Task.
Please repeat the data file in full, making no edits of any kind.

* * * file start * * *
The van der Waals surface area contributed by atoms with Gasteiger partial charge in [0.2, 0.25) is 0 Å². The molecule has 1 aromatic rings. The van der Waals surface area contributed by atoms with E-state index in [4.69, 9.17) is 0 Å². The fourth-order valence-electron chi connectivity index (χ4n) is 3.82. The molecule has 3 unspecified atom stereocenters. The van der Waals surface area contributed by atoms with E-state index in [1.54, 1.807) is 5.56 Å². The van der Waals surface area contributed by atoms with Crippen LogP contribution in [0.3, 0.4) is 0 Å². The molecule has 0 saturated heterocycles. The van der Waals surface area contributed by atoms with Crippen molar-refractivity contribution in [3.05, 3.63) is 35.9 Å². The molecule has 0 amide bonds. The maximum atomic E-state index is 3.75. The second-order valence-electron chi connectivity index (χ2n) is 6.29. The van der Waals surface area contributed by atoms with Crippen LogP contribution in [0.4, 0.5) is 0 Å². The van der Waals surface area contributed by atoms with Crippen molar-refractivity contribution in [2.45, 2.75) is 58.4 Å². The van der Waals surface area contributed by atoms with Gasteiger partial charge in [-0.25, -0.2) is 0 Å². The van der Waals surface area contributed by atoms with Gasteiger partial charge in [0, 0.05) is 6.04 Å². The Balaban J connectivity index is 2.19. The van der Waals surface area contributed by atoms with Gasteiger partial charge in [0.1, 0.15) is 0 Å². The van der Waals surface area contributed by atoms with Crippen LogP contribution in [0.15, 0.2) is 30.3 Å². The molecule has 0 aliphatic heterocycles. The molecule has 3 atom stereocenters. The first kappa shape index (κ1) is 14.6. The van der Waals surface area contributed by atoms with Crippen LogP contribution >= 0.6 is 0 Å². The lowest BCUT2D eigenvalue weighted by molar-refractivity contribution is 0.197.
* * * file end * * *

The van der Waals surface area contributed by atoms with Gasteiger partial charge in [0.2, 0.25) is 0 Å². The molecule has 1 aromatic rings. The van der Waals surface area contributed by atoms with E-state index in [4.69, 9.17) is 0 Å². The fourth-order valence-electron chi connectivity index (χ4n) is 3.82. The molecule has 3 unspecified atom stereocenters. The van der Waals surface area contributed by atoms with E-state index in [1.54, 1.807) is 5.56 Å². The van der Waals surface area contributed by atoms with Crippen LogP contribution in [0.3, 0.4) is 0 Å². The molecule has 0 saturated heterocycles. The van der Waals surface area contributed by atoms with Crippen molar-refractivity contribution in [3.05, 3.63) is 35.9 Å². The molecule has 0 amide bonds. The maximum atomic E-state index is 3.75. The second-order valence-electron chi connectivity index (χ2n) is 6.29. The van der Waals surface area contributed by atoms with Crippen LogP contribution in [0.4, 0.5) is 0 Å². The van der Waals surface area contributed by atoms with Crippen molar-refractivity contribution in [2.45, 2.75) is 58.4 Å². The van der Waals surface area contributed by atoms with Gasteiger partial charge in [-0.25, -0.2) is 0 Å². The van der Waals surface area contributed by atoms with Gasteiger partial charge in [0, 0.05) is 6.04 Å². The Balaban J connectivity index is 2.19. The van der Waals surface area contributed by atoms with Gasteiger partial charge in [0.1, 0.15) is 0 Å². The van der Waals surface area contributed by atoms with Crippen LogP contribution in [0.15, 0.2) is 30.3 Å². The molecule has 0 aliphatic heterocycles. The molecule has 3 atom stereocenters. The first kappa shape index (κ1) is 14.6. The van der Waals surface area contributed by atoms with Crippen LogP contribution >= 0.6 is 0 Å². The lowest BCUT2D eigenvalue weighted by molar-refractivity contribution is 0.197.